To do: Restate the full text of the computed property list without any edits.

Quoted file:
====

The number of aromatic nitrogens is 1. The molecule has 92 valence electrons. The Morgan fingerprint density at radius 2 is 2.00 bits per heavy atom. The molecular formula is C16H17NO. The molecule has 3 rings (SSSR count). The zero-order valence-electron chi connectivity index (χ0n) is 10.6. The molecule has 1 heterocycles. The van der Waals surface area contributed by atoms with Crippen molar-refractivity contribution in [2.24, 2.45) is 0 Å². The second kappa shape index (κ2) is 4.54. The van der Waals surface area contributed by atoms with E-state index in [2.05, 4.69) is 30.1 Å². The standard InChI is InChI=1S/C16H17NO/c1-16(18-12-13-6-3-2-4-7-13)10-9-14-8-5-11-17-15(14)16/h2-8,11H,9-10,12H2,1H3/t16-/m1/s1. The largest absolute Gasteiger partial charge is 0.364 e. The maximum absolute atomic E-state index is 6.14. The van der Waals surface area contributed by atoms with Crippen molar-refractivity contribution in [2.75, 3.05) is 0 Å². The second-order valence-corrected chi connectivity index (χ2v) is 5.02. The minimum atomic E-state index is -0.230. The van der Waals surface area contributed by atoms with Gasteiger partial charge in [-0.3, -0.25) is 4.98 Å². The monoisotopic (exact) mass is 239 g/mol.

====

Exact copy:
The number of aromatic nitrogens is 1. The molecule has 92 valence electrons. The Morgan fingerprint density at radius 2 is 2.00 bits per heavy atom. The molecular formula is C16H17NO. The molecule has 3 rings (SSSR count). The zero-order valence-electron chi connectivity index (χ0n) is 10.6. The molecule has 1 heterocycles. The van der Waals surface area contributed by atoms with Crippen molar-refractivity contribution in [2.24, 2.45) is 0 Å². The second kappa shape index (κ2) is 4.54. The van der Waals surface area contributed by atoms with E-state index in [2.05, 4.69) is 30.1 Å². The standard InChI is InChI=1S/C16H17NO/c1-16(18-12-13-6-3-2-4-7-13)10-9-14-8-5-11-17-15(14)16/h2-8,11H,9-10,12H2,1H3/t16-/m1/s1. The largest absolute Gasteiger partial charge is 0.364 e. The maximum absolute atomic E-state index is 6.14. The van der Waals surface area contributed by atoms with Crippen molar-refractivity contribution in [2.75, 3.05) is 0 Å². The second-order valence-corrected chi connectivity index (χ2v) is 5.02. The minimum atomic E-state index is -0.230. The van der Waals surface area contributed by atoms with Gasteiger partial charge in [-0.3, -0.25) is 4.98 Å². The monoisotopic (exact) mass is 239 g/mol.